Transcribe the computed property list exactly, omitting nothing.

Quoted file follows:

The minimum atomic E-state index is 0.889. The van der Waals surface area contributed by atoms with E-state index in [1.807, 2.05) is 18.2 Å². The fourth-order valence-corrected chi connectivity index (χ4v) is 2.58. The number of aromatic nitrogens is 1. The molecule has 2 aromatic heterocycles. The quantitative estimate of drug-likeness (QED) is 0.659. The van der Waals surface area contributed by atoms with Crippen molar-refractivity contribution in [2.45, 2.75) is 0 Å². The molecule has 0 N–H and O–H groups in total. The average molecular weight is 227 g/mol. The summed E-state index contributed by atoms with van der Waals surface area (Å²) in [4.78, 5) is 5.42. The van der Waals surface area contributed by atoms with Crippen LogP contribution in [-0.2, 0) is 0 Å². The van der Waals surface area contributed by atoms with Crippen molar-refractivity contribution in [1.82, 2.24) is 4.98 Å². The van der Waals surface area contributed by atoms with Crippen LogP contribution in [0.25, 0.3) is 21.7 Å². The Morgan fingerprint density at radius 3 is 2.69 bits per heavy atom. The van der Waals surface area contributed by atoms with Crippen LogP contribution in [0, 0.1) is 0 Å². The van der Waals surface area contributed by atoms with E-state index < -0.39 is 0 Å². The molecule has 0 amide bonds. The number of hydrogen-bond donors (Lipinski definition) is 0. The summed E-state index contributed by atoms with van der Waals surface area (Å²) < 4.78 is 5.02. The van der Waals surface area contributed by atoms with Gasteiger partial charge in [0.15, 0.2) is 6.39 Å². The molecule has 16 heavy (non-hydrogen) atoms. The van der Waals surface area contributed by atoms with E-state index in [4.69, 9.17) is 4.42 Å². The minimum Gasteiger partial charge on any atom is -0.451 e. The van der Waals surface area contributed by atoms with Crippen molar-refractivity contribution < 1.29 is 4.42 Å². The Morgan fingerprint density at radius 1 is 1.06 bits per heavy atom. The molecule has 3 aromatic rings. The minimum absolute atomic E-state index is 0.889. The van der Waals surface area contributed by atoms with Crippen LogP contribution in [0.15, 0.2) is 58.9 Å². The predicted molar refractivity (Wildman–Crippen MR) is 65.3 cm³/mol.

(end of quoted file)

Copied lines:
The minimum atomic E-state index is 0.889. The van der Waals surface area contributed by atoms with E-state index in [1.807, 2.05) is 18.2 Å². The fourth-order valence-corrected chi connectivity index (χ4v) is 2.58. The number of aromatic nitrogens is 1. The molecule has 2 aromatic heterocycles. The quantitative estimate of drug-likeness (QED) is 0.659. The van der Waals surface area contributed by atoms with Crippen molar-refractivity contribution in [2.45, 2.75) is 0 Å². The molecule has 0 N–H and O–H groups in total. The average molecular weight is 227 g/mol. The summed E-state index contributed by atoms with van der Waals surface area (Å²) in [4.78, 5) is 5.42. The van der Waals surface area contributed by atoms with Crippen LogP contribution in [-0.2, 0) is 0 Å². The van der Waals surface area contributed by atoms with Crippen molar-refractivity contribution in [1.82, 2.24) is 4.98 Å². The van der Waals surface area contributed by atoms with Crippen LogP contribution in [0.25, 0.3) is 21.7 Å². The Morgan fingerprint density at radius 3 is 2.69 bits per heavy atom. The van der Waals surface area contributed by atoms with Crippen LogP contribution in [0, 0.1) is 0 Å². The van der Waals surface area contributed by atoms with E-state index < -0.39 is 0 Å². The molecule has 0 amide bonds. The number of hydrogen-bond donors (Lipinski definition) is 0. The summed E-state index contributed by atoms with van der Waals surface area (Å²) < 4.78 is 5.02. The van der Waals surface area contributed by atoms with Gasteiger partial charge in [0.15, 0.2) is 6.39 Å². The molecule has 16 heavy (non-hydrogen) atoms. The van der Waals surface area contributed by atoms with E-state index in [4.69, 9.17) is 4.42 Å². The minimum Gasteiger partial charge on any atom is -0.451 e. The van der Waals surface area contributed by atoms with Crippen molar-refractivity contribution < 1.29 is 4.42 Å². The Morgan fingerprint density at radius 1 is 1.06 bits per heavy atom. The molecule has 3 aromatic rings. The minimum absolute atomic E-state index is 0.889. The van der Waals surface area contributed by atoms with Crippen LogP contribution in [0.15, 0.2) is 58.9 Å². The predicted molar refractivity (Wildman–Crippen MR) is 65.3 cm³/mol.